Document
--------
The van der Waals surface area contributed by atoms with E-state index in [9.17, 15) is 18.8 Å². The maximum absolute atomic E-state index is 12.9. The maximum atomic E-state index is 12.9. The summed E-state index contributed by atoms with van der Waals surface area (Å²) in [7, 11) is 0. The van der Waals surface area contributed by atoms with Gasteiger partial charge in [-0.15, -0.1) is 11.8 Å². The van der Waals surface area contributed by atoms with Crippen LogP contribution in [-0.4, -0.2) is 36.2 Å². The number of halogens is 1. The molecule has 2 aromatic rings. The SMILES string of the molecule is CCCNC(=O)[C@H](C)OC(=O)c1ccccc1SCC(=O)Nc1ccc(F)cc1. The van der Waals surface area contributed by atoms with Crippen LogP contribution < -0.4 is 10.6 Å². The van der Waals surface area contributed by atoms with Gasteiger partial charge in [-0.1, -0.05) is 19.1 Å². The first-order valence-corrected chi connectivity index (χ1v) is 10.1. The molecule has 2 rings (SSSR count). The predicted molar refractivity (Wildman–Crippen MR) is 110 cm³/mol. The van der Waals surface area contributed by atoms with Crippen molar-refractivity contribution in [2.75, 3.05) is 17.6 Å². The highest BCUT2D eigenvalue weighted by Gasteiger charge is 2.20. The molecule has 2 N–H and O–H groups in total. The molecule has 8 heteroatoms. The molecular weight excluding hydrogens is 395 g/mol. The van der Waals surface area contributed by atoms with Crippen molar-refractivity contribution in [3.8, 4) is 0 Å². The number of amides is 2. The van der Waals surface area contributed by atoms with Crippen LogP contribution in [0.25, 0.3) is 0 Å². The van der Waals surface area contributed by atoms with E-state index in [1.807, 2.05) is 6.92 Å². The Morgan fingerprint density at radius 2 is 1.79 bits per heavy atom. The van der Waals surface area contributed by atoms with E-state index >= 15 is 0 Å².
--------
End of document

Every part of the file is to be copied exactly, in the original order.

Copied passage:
The van der Waals surface area contributed by atoms with E-state index in [9.17, 15) is 18.8 Å². The maximum absolute atomic E-state index is 12.9. The maximum atomic E-state index is 12.9. The summed E-state index contributed by atoms with van der Waals surface area (Å²) in [7, 11) is 0. The van der Waals surface area contributed by atoms with Gasteiger partial charge in [-0.15, -0.1) is 11.8 Å². The van der Waals surface area contributed by atoms with Crippen LogP contribution in [-0.4, -0.2) is 36.2 Å². The number of halogens is 1. The molecule has 2 aromatic rings. The SMILES string of the molecule is CCCNC(=O)[C@H](C)OC(=O)c1ccccc1SCC(=O)Nc1ccc(F)cc1. The van der Waals surface area contributed by atoms with Crippen LogP contribution < -0.4 is 10.6 Å². The van der Waals surface area contributed by atoms with Gasteiger partial charge in [-0.1, -0.05) is 19.1 Å². The first-order valence-corrected chi connectivity index (χ1v) is 10.1. The molecule has 2 rings (SSSR count). The predicted molar refractivity (Wildman–Crippen MR) is 110 cm³/mol. The van der Waals surface area contributed by atoms with Crippen molar-refractivity contribution in [2.75, 3.05) is 17.6 Å². The highest BCUT2D eigenvalue weighted by Gasteiger charge is 2.20. The molecule has 2 N–H and O–H groups in total. The molecule has 8 heteroatoms. The molecular weight excluding hydrogens is 395 g/mol. The van der Waals surface area contributed by atoms with Crippen molar-refractivity contribution in [3.8, 4) is 0 Å². The number of amides is 2. The van der Waals surface area contributed by atoms with Crippen LogP contribution in [0.25, 0.3) is 0 Å². The van der Waals surface area contributed by atoms with E-state index in [1.807, 2.05) is 6.92 Å². The Morgan fingerprint density at radius 2 is 1.79 bits per heavy atom. The van der Waals surface area contributed by atoms with E-state index >= 15 is 0 Å².